“Summertime & the livin’ is easy”… or is it?
In 1934, for their musical Porgy and Bess, songwriters DuBose Heyward, along with George and Ira Gershwin, penned the tune “Summertime”. Popularized by blues singer Billie Holiday, Ella Fitzgerald and others, the beloved lyrics include this refrain:
Summertime, and the livin’ is easy
Fish are jumpin’ and the cotton is high
Oh, your daddy’s rich and your ma is good-lookin’
So hush, little baby, don’t you cry
Myth versus reality
Ahhh, don’t we all wish the livin’ really could be easy for everyone?
Here in the Pontiac, the damage and ongoing emotional and economic difficulties created by this spring’s floodwaters are still being experienced by many residents bordering the Ottawa River.
When writing this column on Monday, July 8, I had cause to reflect upon the challenges flood survivors are still experiencing. While shopping in Shawville, I bumped into a friend who said her home was so badly damaged she’s spending about $500 daily on continual fixes, with no end in sight. Yet, she bravely said she’s fortunate. A neighbour of hers just installed a brand-new kitchen at considerable expense – and has lost everything.
New flood plain map identifies “red zone”
The Quebec government hired cartographers to create a flood plain map to identify what areas along the Ottawa River are at risk from future inundations.
Recently, meetings were held in the Pontiac and Gatineau, where the new map was shown to the public. The map’s first draft left many shaking their heads because some places which regularly flood are apparently not identified as being at risk. Others which have never flooded and which are at a high elevation are within the red zone.
Regional mayors Joanne Labadie (Municipality of Pontiac), Gaston Allard (Fort Coulonge), and Gatineau’s Maxime Pedneaud-Jobin attended the meetings, as did many residents. All are alarmed at how the flood plain has been defined.
New map required
Fort Coulonge’s Mayor Allard assessed the government’s new map, exclaiming, “The cartographer should’ve been fired on the spot.” This is because he said 200 residences in the community have been identified as being in the flood zone. Considering the village is home to 1,500 people, he feels the new map would close down the village.
And it’s not “just” Pontiac villages which are now categorized as being inside the red flood zone: cities are also affected.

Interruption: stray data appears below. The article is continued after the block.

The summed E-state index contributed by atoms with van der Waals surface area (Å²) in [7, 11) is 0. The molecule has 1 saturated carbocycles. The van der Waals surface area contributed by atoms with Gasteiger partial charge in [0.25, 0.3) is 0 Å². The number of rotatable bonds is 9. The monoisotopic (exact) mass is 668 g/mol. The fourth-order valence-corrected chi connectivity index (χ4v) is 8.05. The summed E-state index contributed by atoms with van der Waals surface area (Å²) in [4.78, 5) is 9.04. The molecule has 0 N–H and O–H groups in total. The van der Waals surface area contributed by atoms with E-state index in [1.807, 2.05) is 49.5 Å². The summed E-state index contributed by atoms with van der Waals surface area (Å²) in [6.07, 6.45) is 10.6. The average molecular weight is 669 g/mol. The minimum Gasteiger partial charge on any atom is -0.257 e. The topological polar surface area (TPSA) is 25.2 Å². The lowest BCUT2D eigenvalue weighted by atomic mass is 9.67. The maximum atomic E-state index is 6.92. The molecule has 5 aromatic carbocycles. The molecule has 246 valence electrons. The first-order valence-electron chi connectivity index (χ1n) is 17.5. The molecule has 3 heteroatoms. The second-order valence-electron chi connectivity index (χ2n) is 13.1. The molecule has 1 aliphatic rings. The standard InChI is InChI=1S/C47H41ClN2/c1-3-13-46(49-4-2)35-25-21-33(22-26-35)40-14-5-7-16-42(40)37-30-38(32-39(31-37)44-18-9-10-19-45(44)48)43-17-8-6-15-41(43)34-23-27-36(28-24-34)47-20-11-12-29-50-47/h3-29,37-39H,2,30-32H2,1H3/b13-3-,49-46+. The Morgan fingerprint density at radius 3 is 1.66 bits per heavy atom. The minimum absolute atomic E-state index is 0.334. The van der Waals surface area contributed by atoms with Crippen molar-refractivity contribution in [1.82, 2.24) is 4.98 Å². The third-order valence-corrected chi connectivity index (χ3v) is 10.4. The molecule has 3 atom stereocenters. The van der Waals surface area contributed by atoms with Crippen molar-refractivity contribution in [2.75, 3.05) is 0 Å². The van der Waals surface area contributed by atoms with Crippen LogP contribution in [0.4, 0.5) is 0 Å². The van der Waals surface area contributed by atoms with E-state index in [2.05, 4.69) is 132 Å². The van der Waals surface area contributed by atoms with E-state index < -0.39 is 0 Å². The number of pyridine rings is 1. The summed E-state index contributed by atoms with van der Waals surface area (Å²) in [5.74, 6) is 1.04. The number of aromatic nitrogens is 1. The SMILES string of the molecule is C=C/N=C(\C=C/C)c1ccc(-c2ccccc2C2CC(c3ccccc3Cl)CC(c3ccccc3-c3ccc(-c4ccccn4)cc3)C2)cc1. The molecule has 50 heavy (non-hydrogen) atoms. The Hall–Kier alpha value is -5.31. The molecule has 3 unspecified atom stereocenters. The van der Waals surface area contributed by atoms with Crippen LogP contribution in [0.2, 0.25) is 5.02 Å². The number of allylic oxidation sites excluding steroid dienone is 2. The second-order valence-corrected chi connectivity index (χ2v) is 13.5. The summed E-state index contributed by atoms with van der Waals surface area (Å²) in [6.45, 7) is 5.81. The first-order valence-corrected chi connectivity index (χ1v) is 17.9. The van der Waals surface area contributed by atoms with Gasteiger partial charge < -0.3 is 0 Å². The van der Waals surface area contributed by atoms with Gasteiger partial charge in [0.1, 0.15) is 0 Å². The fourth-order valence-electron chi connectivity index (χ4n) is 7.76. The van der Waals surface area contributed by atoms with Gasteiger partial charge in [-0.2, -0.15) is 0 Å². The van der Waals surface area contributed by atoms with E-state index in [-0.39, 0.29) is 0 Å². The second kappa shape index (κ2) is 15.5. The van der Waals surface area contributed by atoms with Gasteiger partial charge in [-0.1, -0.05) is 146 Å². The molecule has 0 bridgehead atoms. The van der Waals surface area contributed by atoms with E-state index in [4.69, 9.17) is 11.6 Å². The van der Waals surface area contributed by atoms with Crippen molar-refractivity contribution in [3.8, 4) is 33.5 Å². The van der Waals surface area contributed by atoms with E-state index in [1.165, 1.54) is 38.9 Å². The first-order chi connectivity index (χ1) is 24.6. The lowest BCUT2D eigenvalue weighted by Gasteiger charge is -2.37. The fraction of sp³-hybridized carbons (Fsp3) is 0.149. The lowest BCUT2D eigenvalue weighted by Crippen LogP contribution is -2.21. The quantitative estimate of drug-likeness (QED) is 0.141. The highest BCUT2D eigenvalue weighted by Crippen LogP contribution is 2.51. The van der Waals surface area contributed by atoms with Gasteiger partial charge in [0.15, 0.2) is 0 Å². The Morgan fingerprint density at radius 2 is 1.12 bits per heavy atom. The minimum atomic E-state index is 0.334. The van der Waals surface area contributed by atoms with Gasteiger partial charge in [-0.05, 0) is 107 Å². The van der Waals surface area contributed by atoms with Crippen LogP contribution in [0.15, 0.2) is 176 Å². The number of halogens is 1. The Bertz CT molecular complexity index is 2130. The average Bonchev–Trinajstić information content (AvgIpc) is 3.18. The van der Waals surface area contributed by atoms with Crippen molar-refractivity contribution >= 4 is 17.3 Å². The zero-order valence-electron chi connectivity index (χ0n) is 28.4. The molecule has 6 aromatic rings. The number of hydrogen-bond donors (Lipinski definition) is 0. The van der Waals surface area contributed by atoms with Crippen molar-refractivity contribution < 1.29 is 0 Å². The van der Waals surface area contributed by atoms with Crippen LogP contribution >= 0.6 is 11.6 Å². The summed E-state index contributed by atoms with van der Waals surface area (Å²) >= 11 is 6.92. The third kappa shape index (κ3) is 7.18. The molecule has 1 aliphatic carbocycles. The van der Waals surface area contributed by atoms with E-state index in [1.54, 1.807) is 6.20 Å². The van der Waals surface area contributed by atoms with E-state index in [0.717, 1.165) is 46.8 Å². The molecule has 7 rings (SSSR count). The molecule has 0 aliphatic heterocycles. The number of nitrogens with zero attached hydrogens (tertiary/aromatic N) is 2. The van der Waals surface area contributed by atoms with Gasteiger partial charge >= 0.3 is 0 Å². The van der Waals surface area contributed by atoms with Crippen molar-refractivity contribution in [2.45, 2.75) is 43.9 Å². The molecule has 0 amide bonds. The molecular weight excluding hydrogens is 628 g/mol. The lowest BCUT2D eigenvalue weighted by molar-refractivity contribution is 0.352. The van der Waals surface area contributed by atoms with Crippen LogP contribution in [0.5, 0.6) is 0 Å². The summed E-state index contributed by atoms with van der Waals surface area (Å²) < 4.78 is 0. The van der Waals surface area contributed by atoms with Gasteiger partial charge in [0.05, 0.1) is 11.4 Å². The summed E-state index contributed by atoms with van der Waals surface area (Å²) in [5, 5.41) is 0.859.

Gatineau Mayor Pedneaud-Jobin noted, “Some huge development projects that are absolutely valid, far from the flooding zone, would be stopped if they don’t change [the zoning].” The new Zibi construction at the Chaudière Falls is designated within this new red flood zone, as is a new condo development close to the Macdonald-Cartier Bridge in downtown Hull.
New map coming
Adjustments must be made to the map, for sure. The Liberal MNA for the Pontiac, André Fortin, echoed many peoples’ thoughts when he called for another set of consultations to better define the flood plain.
He noted, “If it’s not done properly, it’s going to have a significant impact on the biggest investment that these people made in their lives.” He’s correct: generally speaking, housing is our largest single investment.
Indeed, last Thursday July 4, the Ministry of Municipal Affairs of Housing in Quebec announced that a new map will be created.
Quite apart from identifying red zones on a map, of course, there are many other issues to be dealt with, including how to reimburse people for damage. Indeed, some residents bordering the Ottawa River have not been compensated for the damage their homes sustained in the 2017 flood.
So: Summertime? Livin’ is easy?
So, as some of us enjoy this summer’s breezes and play in our region’s many beautiful lakes, rivers and streams, we must reflect upon our fellow citizens who have a different rapport with water. I can only hope that the molasses-slow machinations of every level of government eventually help them through their still-ongoing life crisis.
(Quotes from CBC article at bit.ly/2JlDLTa)
Katharine Fletcher is a freelance writer, author, and visual artist. Contact her at firstname.lastname@example.org and view her art at facebook.com/KatharineFletcherArtist/